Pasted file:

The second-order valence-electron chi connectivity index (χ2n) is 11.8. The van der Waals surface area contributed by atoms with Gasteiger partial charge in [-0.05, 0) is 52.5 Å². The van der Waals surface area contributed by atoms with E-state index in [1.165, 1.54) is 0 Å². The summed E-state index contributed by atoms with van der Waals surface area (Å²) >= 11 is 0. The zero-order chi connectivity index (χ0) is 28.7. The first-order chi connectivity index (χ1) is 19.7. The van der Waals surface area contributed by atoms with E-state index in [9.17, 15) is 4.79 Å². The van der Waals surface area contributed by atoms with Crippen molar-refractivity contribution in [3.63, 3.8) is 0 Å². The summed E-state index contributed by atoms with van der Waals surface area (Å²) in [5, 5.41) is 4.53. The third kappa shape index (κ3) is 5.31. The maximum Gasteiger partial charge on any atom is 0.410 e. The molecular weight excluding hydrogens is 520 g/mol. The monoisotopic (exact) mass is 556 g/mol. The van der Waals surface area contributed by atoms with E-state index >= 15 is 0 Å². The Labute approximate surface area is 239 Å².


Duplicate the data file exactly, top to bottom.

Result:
The second-order valence-electron chi connectivity index (χ2n) is 11.8. The van der Waals surface area contributed by atoms with Gasteiger partial charge in [-0.05, 0) is 52.5 Å². The van der Waals surface area contributed by atoms with E-state index in [1.165, 1.54) is 0 Å². The summed E-state index contributed by atoms with van der Waals surface area (Å²) >= 11 is 0. The zero-order chi connectivity index (χ0) is 28.7. The first-order chi connectivity index (χ1) is 19.7. The van der Waals surface area contributed by atoms with E-state index in [9.17, 15) is 4.79 Å². The van der Waals surface area contributed by atoms with Crippen molar-refractivity contribution in [3.63, 3.8) is 0 Å². The summed E-state index contributed by atoms with van der Waals surface area (Å²) in [5, 5.41) is 4.53. The third kappa shape index (κ3) is 5.31. The maximum Gasteiger partial charge on any atom is 0.410 e. The molecular weight excluding hydrogens is 520 g/mol. The monoisotopic (exact) mass is 556 g/mol. The van der Waals surface area contributed by atoms with E-state index >= 15 is 0 Å². The Labute approximate surface area is 239 Å².